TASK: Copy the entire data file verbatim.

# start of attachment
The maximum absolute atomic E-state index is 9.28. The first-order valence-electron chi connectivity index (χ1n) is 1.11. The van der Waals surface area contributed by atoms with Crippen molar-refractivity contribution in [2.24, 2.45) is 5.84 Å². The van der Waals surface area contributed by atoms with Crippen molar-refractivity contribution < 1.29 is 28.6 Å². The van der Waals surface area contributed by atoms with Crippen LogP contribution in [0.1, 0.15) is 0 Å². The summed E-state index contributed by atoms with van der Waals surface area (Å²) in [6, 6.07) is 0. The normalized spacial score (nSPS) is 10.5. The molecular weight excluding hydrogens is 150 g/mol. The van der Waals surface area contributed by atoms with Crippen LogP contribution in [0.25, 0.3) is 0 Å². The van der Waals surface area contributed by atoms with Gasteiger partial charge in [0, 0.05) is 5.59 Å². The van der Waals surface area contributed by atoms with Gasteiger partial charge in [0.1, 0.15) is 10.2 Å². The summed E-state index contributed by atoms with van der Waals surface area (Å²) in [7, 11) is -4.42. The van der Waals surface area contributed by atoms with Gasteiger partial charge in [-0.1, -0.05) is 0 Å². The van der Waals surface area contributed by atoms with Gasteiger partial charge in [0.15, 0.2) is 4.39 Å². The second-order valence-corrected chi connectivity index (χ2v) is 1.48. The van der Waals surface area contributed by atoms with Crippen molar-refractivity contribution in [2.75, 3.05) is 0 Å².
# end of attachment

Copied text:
The maximum absolute atomic E-state index is 9.28. The first-order valence-electron chi connectivity index (χ1n) is 1.11. The van der Waals surface area contributed by atoms with Crippen molar-refractivity contribution in [2.24, 2.45) is 5.84 Å². The van der Waals surface area contributed by atoms with Crippen molar-refractivity contribution < 1.29 is 28.6 Å². The van der Waals surface area contributed by atoms with Crippen LogP contribution in [0.1, 0.15) is 0 Å². The summed E-state index contributed by atoms with van der Waals surface area (Å²) in [6, 6.07) is 0. The normalized spacial score (nSPS) is 10.5. The molecular weight excluding hydrogens is 150 g/mol. The van der Waals surface area contributed by atoms with Crippen LogP contribution in [0.25, 0.3) is 0 Å². The van der Waals surface area contributed by atoms with Gasteiger partial charge in [0, 0.05) is 5.59 Å². The van der Waals surface area contributed by atoms with Gasteiger partial charge in [0.1, 0.15) is 10.2 Å². The summed E-state index contributed by atoms with van der Waals surface area (Å²) in [7, 11) is -4.42. The van der Waals surface area contributed by atoms with Gasteiger partial charge in [-0.1, -0.05) is 0 Å². The van der Waals surface area contributed by atoms with Gasteiger partial charge in [0.15, 0.2) is 4.39 Å². The second-order valence-corrected chi connectivity index (χ2v) is 1.48. The van der Waals surface area contributed by atoms with Crippen molar-refractivity contribution in [2.75, 3.05) is 0 Å².